I am: yet what I am none cares or knows,
My friends forsake me like a memory lost;
I am the self-consumer of my woes,
They rise and vanish in oblivious host,
Like shades in love and death's oblivion lost;
And yet I am! and live with shadows tost
Into the nothingness of scorn and noise,
Into the living sea of waking dreams,
Where there is neither sense of life nor joys,
But the vast shipwreck of my life's esteems;
And e'en the dearest--that I loved the best--
Are strange--nay, rather stranger than the rest.
I long for scenes where man has never trod;
A place where woman never smil'd or wept;
There to abide with my creator, God,
And sleep as I in childhood sweetly slept:
Untroubling and untroubled where I lie;
The grass below--above the vaulted sky.
Poor John Clare. He was renowned but not rich, and poverty drove him literally mad. He wrote "I Am" in the insane asylum, where he spent the last 27 years of his life. I think I have never read such a harrowing description of sheer alienation and personal ruin: forsaken by friends, facing miseries alone ("the self-consumer of my woes"), mired in those two bitterest of places, "the nothingness of scorn and noise" and "the vast shipwreck of my life esteems." "I Am" unsettles me deeply.
I love "I Am" because it is one of the most lucid portrayals of mental illness that exist. Its clarity, given its subject matter, is almost astounding. To the mentally ill all is strangeness, and "even the dearest that I loved the best / Are strange--nay, rather stranger than the rest." And yet while alienated from reality Clare is not alienated from language. There is the forlorn implication that, Cassandra-like, his agony falls on deaf ears--"yet what I am none cares or knows"--and yet the poem is too powerful for us not to understand.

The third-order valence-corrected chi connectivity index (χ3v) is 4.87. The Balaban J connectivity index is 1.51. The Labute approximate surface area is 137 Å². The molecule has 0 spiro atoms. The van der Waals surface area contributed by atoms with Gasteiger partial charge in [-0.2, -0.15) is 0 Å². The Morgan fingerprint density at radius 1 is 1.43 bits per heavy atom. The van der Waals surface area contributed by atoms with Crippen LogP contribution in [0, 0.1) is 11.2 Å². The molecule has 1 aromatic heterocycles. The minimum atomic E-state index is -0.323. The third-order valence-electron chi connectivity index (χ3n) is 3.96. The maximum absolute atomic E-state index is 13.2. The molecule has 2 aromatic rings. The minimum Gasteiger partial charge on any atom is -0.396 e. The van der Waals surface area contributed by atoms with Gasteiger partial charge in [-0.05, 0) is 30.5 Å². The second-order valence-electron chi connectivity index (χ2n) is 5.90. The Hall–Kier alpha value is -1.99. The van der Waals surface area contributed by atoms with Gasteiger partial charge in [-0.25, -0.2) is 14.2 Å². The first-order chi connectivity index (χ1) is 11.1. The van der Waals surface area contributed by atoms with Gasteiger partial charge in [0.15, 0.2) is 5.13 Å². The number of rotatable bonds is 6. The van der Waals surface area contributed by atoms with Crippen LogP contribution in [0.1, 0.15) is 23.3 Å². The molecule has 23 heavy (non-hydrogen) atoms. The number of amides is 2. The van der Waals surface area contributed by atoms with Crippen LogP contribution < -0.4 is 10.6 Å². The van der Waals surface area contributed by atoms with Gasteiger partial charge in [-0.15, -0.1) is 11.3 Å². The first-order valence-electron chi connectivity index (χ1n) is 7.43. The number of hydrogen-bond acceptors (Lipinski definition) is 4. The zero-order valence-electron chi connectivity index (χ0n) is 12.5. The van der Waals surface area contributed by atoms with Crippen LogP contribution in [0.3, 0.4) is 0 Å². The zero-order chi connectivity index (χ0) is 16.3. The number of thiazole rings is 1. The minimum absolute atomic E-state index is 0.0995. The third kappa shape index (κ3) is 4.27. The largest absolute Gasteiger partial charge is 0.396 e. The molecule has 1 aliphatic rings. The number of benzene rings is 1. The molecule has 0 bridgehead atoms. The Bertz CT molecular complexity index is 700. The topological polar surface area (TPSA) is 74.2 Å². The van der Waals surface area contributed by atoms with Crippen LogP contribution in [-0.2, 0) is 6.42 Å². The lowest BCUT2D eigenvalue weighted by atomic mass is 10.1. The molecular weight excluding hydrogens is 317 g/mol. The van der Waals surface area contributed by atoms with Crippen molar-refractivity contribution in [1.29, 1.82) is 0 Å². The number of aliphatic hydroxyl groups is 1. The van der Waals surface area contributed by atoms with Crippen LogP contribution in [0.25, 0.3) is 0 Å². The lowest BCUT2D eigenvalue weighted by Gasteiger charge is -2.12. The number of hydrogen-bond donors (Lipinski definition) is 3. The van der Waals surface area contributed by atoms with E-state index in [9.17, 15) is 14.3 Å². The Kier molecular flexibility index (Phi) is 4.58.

The imagery in "I Am" is overtly Christian ("the vaulted sky" connects heaven to the ceiling of a church) and its title itself connects Clare to God. It is tempting to read this as self-aggrandizement; after all, Clare spent his time in the asylum claiming to have written Shakespeare's plays and actually rewriting most of Byron's poetry, writing once to a newspaper, "I'm John Clare now, I was Byron and Shakespeare formally." (And you may note that "the nothingness of noise and scorn" owes a debt to Macbeth's "sound and fury, signifying nothing.") But Clare sounds too defeated in "I Am" to make that kind of claim.
Instead, let the title reflect the small hope that lies in the poem's last stanza. Isolated from people unwillingly, Clare desires to move willfully toward God, in death. This sempiternal existence, both in the ground and in the sky, "[u]ntroubling and untroubled," is a far cry from the weird reincarnation that he believed in. The title "I Am" validates the hope of this stanza, and insists that however battered and alone, John Clare will continue perpetually, as much "I Am" as God, and because of God. It is a weak echo of Tennyson's affirmation that "tho' much is taken, much abides," but stronger for its bluntness, as if they were the only words to which Clare could cling. "I Am" points to Macbeth, but only to guide the reader elsewhere. Macbeth's soliloquy is the utmost dejection, the literary center of nihilism. I love "I Am" because it steps to the precipice of that same abyss, and somehow turns away.